NAMI-Yolo - a chapter of NAMI, the Nation's Voice on Mental Illness


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Lay My Burden Down: Unraveling Suicide and the Mental Health Crisis Among African-Americans 
by Dr. Alvin Poussaint and Amy Alexander
Beacon Press 2000
A breakthrough work for both the mental health and African-American communities. The book details numerous historical and contemporary barriers to African-Americans' receipt of culturally competent medical care, as well as the reasons for distrust among the African-American community of psychiatric providers. The goal of this work is to increase awareness among providers and encourage the active participation of minority populations in the mental health movement. Review from NAMI-NYC

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The Rights of People with Mental Disabilities.
by  Robert M.Levy and Leonard S. Rubenstein
Statutes and discussion.

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Out of the Shadows : Confronting America's Mental Illness Crisis
by E. Fuller Torrey (Author)
Publisher: John Wiley & Sons; 2nd edition (March 1998)
Torrey condemns way the mentally ill are treated in this country. He explains how deinstitutionalization is a curse to many of the most severely mentally ill, landing them in the streets. He takes us on a grim tour of the lives led by the mentally ill: untreated, homeless, jobless, and helpless against street violence. Torrey argues that the criteria for involuntary commitment should include the need for treatment. --  Amazon Review
See the NAMI book review.

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Madness in the Streets : How Psychiatry and the Law Abandoned the Mentally Ill
by Rael Jean Isaac, Virginia C. Armat
Publisher: Treatment Advocacy Center; (August 1, 2000)
Taking aim at advocacy groups who view the homeless as ordinary people down on their luck, the authors of this scorching critique cite findings that 30% to 40% of the homeless suffer from major mental illness, and that a high proportion are substance abusers. Isaac, a sociologist, and freelance journalist Armat, blame the abandonment of the homeless mentally ill on the anti-psychiatry movement (led by Thomas Szasz, Ronald Laing, among others), on civil libertarians and on psychiatrists who foster the "delusion that preventive community psychiatry could eliminate mental illness." Arguing that we have replaced the mental hospital with the 18th-century poorhouse which threw together the mentally ill, the retarded, criminals and the displaced, they warn that a humane system of care will be costly and might involve treatment of some mentally ill persons against their will. Their support for judicious use of electroshock therapy will also stir controversy. --Copyright 1990 Reed Business Information, Inc.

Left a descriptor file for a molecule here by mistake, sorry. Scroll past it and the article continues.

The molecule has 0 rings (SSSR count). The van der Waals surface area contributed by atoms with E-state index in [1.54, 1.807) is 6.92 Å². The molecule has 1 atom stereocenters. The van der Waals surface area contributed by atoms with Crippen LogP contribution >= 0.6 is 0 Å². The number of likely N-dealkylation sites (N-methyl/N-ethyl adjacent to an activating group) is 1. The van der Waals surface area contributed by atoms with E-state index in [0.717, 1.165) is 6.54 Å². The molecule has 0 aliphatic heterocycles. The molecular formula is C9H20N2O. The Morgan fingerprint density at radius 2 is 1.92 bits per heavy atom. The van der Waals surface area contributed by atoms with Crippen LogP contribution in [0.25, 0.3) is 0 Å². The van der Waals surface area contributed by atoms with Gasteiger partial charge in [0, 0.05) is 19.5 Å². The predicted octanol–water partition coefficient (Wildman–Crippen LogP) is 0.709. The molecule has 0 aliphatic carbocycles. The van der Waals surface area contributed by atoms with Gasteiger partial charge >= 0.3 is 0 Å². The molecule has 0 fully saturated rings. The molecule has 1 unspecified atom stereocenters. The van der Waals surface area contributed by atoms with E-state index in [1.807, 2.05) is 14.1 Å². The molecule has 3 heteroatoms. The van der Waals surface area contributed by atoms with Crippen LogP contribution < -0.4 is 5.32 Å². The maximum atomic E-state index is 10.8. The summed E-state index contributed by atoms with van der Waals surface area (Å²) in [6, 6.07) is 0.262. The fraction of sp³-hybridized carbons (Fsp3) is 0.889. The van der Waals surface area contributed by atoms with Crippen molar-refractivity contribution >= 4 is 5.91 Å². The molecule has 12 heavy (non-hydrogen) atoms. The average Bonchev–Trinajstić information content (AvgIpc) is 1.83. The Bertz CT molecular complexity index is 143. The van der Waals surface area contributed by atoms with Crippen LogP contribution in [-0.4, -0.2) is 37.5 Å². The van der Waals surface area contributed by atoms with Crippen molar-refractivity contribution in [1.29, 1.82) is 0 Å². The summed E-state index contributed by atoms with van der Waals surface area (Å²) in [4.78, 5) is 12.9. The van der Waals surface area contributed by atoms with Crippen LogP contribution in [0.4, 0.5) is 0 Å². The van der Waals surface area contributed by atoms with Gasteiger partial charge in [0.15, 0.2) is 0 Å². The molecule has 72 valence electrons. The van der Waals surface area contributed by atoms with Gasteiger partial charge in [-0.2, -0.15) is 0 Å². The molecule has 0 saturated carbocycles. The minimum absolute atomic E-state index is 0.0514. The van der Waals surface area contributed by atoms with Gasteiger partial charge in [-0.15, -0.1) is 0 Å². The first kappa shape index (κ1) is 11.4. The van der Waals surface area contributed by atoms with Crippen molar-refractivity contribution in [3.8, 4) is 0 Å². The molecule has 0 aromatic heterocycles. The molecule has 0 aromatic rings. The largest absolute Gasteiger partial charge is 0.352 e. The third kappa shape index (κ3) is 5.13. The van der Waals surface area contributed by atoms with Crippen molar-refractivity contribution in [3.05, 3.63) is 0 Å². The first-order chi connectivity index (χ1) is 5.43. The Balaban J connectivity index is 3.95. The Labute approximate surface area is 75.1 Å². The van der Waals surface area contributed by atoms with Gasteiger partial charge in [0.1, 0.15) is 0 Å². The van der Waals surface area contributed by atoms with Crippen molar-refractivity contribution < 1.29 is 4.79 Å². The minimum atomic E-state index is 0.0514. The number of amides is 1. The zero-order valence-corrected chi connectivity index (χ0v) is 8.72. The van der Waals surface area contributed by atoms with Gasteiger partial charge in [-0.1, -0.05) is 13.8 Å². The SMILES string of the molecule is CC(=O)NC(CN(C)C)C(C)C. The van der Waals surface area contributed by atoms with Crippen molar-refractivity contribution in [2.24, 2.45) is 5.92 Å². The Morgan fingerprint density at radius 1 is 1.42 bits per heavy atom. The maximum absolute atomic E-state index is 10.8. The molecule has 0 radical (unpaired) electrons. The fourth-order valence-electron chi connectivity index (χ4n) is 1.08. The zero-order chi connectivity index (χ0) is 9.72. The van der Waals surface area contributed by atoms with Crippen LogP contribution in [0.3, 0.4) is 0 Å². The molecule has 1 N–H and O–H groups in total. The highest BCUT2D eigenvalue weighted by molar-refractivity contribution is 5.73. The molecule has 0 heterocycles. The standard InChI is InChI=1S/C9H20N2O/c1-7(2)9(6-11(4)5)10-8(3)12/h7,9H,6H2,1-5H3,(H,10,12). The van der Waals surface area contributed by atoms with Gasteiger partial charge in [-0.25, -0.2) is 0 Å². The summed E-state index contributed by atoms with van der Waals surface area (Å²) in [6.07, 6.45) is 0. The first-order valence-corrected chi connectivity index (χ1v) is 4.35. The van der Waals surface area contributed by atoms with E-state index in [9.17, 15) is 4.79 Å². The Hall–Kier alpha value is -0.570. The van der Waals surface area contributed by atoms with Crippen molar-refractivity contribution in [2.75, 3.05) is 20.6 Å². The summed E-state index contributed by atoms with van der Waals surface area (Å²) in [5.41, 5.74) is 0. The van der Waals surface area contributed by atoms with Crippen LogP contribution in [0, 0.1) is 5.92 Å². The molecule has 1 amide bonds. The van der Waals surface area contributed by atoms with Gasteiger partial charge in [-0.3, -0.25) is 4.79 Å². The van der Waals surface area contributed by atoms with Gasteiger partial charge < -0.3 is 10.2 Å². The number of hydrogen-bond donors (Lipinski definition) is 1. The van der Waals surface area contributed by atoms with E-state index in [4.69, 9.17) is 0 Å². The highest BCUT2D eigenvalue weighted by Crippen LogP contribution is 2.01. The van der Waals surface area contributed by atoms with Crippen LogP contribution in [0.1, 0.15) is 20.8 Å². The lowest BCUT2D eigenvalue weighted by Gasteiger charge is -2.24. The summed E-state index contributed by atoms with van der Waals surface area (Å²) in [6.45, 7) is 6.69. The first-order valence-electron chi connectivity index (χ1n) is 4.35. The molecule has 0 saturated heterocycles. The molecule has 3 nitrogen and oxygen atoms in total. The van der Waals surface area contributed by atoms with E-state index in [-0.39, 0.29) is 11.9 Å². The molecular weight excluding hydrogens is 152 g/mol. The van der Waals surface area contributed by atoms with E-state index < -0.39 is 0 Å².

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Street Crazy : America's Mental Health Tragedy
by Stephen B. Seager
Publisher: Westcom Press; (November 30, 2000)
STREET CRAZY recounts one psychiatrist's experience with the mentally ill, who have often become homeless because of their disease. Using clear, straight-forward language, Dr. Stephen B. Seager explains brain disease, tells the often disturbing history of the mentally ill, and shows how, through a series of well-meaning legal mishaps, our most vulnerable citizens have been abandoned to the streets. By following Dr. Seager as he unravels the mystery behind John Doe, a sick young man brought to the hospital by the police, the reader will come to understand the degradation and suffering of the chronically mentally ill and their families, as well as the frustration and confusion experienced by those most intimately involved with caring for the homeless mentally ill. Finally, the author suggests some real action that we, as U.S. citizens, can take to solve this morally untenable but seemingly insurmountable dilemma. -- Amazon Review
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Brave New Brain: Conquering Mental Illness in the Era of the Genome
by Nancy C. Andreasen
Publisher: Oxford University Press; (February 2004)
Andreasen, a prolific author, editor of the American Journal of Psychiatry, and chair of psychiatry at the University of Iowa College of Medicine, argues that by combining our knowledge of the human genome with that of the human brain we can effectively "wage war" on mental illness. She summarizes what we know about the etiology, diagnosis, and treatment of schizophrenia, dementia, and various mood and anxiety disorders. Stressing that these illnesses are multifactorial (caused by both multiple genes and environmental factors), she predicts that the powerful new tools of molecular biology can be successfully applied to mental illness. Like Rita Carter in Mapping the Mind (LJ 2/15/99), which summarizes the current state of medical technology, Andreasen describes those tools along with the neuroimaging techniques that help us to view the functioning brain. Her text is unique in that it covers the fundamentals of neurobiology and at the same time touches on key issues in medical economics, treatment, and prevention. Hypothetical case studies illustrate the progression and impact of mental illness. Written with clarity and sensitivity, this study offers a refreshing, optimistic vision of the future. Suitable for public and academic libraries. Laurie Bartolini, Illinois State Lib., Springfield -- Copyright 2001 Reed Business Information, Inc.
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